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being discouraged about entering urology...

Discussion in 'Urology' started by gooze, Aug 13, 2011.

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  1. gooze

    gooze Removed

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    hey guys,

    so i was all pretty much set about applying to urology since i do feel that it's a great field that offers a lot of variety, etc. however, recently in my urology rotation, i've met a couple of attendings that have been certainly less than enthusiastic about the future of urology, especially in terms of reimbursement rates and all, and have pretty much told me to consider going into another field. they said that medicare rates get cut every year and that urology is one of the main field that is affected by such cuts since urologists have a lot of medicare pts. they say that a lot of urologists have been forced to come out of private practice because they can't afford the overhead anymore, etc....so now, i'm stuck, i don't know what to do...i like urology but nonetheless do feel that it's important to think about the future of the field as I make my decision now. would appreciate any of your thoughts...thank.
  2. badasshairday

    badasshairday Account on Hold

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    dude that is the issue with every field except for peds. But then they have to deal with medicaid, which is worse paying then medicare.
  3. Enkidu

    Enkidu

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    Gooze, dental urology is quite a niche field and the prospects are hard to predict. I say go for it and report back on how things are.
  4. tiger816

    tiger816

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    I'm a little surprised since I've read the average salaries in this field are increasing. Any thoughts?
  5. gooze

    gooze Removed

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    haha, i actually am using my brother's account to post this...and he's a dental student. i was actually being serious in my original post. any thoughts would be appreciated.
  6. FunnyCurrent

    FunnyCurrent Ripe Prince of Westwood

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    Dental Urology? No you go to jail for that
  7. Taurus

    Taurus Paul Revere of Medicine

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  8. Taurus

    Taurus Paul Revere of Medicine

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  9. Valadi

    Valadi

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    This doom and gloom is plastered all over every specialty and has been for the last 20 years. Even the plastic surgeons are crying it.

    Bottom line, if you're in a surgical subspecialty you're likely going to be faring better than your average doc. If you're a doc, you're generally going to be more well off than the average citizen.
  10. bronx43

    bronx43 Word.

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    I don't understand the urologists' argument... well, I do, but it makes no sense. They can't argue that stopping the PSA recommendation will do more harm than good if the PSA test has zero data to show that it extends life on a macro level.
  11. Taurus

    Taurus Paul Revere of Medicine

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    I'm more interested in the future of the field. If the govt and private insurance companies stop paying for the tests, most men won't pay out-of-pocket for it. Fewer screenings means fewer surgeries. If prostate surgery is the bread and butter of urology, then urology will take a huge hit. What will the interest in urology be 5 years from now? 10 years? Unlike breast cancer, I don't think there will be much grassroots efforts to reverse it. If I were a 4th year med student, I would think long and hard about these things.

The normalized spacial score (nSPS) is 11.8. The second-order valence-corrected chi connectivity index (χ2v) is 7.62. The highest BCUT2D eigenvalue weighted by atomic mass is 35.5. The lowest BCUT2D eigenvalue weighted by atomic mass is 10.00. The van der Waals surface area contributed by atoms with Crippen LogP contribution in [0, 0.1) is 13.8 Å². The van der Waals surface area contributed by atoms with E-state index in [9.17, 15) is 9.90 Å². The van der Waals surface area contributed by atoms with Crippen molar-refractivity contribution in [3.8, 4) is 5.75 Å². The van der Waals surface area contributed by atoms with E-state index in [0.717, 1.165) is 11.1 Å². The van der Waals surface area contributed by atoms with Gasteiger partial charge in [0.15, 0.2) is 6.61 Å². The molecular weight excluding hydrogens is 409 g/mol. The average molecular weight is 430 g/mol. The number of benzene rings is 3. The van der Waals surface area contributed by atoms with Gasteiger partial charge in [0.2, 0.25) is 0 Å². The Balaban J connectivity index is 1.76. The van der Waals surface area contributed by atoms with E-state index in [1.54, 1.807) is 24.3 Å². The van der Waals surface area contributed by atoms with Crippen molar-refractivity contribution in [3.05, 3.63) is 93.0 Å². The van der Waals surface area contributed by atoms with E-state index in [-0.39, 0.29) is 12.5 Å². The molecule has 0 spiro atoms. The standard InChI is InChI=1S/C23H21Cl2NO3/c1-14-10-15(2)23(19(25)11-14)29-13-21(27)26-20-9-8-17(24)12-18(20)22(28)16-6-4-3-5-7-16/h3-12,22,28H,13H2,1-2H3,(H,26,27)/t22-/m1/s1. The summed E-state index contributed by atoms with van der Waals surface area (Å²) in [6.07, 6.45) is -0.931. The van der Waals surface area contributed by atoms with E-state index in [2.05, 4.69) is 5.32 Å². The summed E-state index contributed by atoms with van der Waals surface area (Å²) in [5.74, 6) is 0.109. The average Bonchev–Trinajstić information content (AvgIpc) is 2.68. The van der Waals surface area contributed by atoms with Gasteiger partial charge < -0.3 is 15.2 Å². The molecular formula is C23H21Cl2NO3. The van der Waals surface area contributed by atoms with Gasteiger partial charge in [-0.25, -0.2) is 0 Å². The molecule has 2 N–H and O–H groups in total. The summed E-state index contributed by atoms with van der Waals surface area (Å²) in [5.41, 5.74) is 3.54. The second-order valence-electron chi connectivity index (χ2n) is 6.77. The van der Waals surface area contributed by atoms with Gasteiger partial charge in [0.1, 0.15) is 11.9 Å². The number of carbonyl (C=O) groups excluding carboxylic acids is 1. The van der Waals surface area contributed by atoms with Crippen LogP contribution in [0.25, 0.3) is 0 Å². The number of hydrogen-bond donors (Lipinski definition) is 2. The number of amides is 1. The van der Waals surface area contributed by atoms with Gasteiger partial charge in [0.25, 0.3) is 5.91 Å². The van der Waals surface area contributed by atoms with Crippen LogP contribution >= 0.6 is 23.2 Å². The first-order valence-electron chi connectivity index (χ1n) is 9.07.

12. bronx43

    bronx43 Word.

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    Oh, totally agreed. This will be a hit to rad onc too.
  13. DoctwoB

    DoctwoB

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    Most private practice Uro's I've talked to say that the more and more of the money comes from in-office procedures, not the OR. This will definitely lower the income ceiling for uro, where you could get rich by owning a combination uro-radonc center and employ radiation oncologists, buy your own machines, and collect the technical fees, but for the avg. urologist it might not have that big an impact.
  14. gooze

    gooze Removed

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    any residents/attendings that could comment on how they think the new recommendation will affect urology in the near and far future? thanks in advance. appreciate any thoughts/insight.
  15. Taurus

    Taurus Paul Revere of Medicine

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    Let's think about this for a moment. If you have fewer screenings, then there will be fewer incidences of prostate cases. Fewer cases of prostate cancer = fewer procedures for you and the rad-onc guy, no matter where the setting is. So your logic is incorrect unless you like to do a lot of vasectomies in-office.

    What I want to know is, how far does the logic go? If the govt is basically saying that don't screen because most prostate cancers are very slow growing and don't kill, then why stop at PSA tests? You can argue that prostate bx's, surgery, chemo, and XRT shouldn't be reimbursed either or put a lot of restrictions and guidelines before you can get reimbursed. I wouldn't be surprised if this is where we are headed.
  16. DoctwoB

    DoctwoB

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    Which is why I said the income ceiling would go down. These all in one prostate centers, which were previously extremely lucrative would be by far the hardest hit.
  17. ScubaStarved

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    x
    Last edited: Sep 20, 2012
  18. ScubaStarved

    ScubaStarved

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    x
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  19. Taurus

    Taurus Paul Revere of Medicine